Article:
You might know that I run the local Guide Company, and obviously for various child protection laws in place I don’t really post about the girls at all. But this week’s travel theme from Alisa is Ancient, and we recently played a game that made me think of this straight away. Inspired by my travels, I wanted to give them something Mexican, so we told my girls and the Brownies the ancient Aztec story of the Rabbit in the Moon for the Division’s Bunny Challenge Badge to learn about Rabbits in other cultures.
Gather the girls together and tell them the actions they must do during the story when you read out certain words:
- Quetzalcoatl – flap wings like a bird and hiss like a snake
- Rabbit – bunny hopping on the spot
- Moon – lie on the floor and point at the ceiling*
Then begin the story :
The ancient people of Mexico are called the Aztecs, and the most important God was called Quetzalcoatl, the Feathered Serpent, who took the form of a human to walk the earth with his people.
As a simple man he walked in the Mexican desert in the heat of the day, walking until he grew thirsty and hungry. He kept walking in the desert until to grew dark, and the sky filled with stars and a blank silver moon. When Quetzalcoatl had walked so much that the hunger and thirst grew too strong, he sat beside the path, suffering in a way he never had as a God. Near to him he noticed a small rabbit eating alone in the dark. “What are you eating?” Quetzalcoatl asked. “Grass, would you like some?” said the rabbit. Despite his uncomfortable hunger, Quetzalcoatl said “No”, as this simple meal is enough for a rabbit, but hardly suitable for a human. By the light of the moon, the concerned rabbit asked Quetzalcoatl what he would do, “Die of hunger and thirst probably” he replied. Getting nearer to the human, the rabbit gave Quetzalcoatl another offering, “I know I am nothing but a small rabbit, but if you are hungry you can eat me.” Touched by the kindness of the rabbit, the man gently picked him up, and revealing his true form as the feathered serpent God. Quetzalcoatl raised the rabbit up to the sky, taking as high up as the moon, where the image of this kind rabbit was imprinted onto the blank surface of the moon. As he did this, Quetzalcoatl told the rabbit he was no longer just a small creature, that his portrait painted in the light of the moon would forever tell the story of his kindness to all men. And with this reward he returned the rabbit to where he found him.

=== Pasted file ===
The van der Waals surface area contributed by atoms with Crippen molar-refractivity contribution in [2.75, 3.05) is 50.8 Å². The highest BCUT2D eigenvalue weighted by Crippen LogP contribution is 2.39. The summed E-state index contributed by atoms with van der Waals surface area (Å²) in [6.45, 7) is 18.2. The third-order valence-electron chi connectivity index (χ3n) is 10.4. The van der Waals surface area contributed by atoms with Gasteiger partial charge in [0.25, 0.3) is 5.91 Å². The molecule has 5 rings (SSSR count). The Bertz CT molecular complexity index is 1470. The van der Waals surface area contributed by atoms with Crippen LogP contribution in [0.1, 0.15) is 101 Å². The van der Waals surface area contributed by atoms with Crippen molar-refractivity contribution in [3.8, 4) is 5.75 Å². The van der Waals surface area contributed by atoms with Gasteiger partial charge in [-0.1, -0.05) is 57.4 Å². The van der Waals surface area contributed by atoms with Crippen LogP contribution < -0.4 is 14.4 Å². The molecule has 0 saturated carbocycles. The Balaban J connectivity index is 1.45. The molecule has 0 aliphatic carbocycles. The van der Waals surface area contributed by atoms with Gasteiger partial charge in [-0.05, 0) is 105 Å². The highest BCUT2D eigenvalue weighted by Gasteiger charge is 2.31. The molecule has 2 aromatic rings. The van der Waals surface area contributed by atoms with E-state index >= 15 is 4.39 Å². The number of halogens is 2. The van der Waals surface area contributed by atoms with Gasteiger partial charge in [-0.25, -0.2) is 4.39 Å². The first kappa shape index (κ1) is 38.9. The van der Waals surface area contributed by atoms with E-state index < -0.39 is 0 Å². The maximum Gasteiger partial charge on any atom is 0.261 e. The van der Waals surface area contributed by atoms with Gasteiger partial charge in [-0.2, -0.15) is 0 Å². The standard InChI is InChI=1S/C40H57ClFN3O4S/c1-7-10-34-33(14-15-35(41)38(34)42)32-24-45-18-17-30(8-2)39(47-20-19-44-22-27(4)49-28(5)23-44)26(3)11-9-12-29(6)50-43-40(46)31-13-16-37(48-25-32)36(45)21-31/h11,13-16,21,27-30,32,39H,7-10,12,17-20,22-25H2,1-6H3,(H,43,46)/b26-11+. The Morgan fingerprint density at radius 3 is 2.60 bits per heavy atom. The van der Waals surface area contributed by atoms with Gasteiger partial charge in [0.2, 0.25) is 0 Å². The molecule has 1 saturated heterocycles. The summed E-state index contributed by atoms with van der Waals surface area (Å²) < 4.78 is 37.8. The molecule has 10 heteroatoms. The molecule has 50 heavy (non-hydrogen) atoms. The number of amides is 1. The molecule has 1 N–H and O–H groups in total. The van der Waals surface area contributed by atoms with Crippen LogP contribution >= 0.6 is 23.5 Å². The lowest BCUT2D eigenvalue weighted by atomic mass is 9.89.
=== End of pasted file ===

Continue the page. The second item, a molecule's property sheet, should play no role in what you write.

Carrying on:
Quetzalcoatl‘s story teaches us that even if food is just fuel need to continue your journey, it is also a gift and a kindness.
* The older girls decided to change this action to bending over and taking their skirt over their head “mooning” at each other!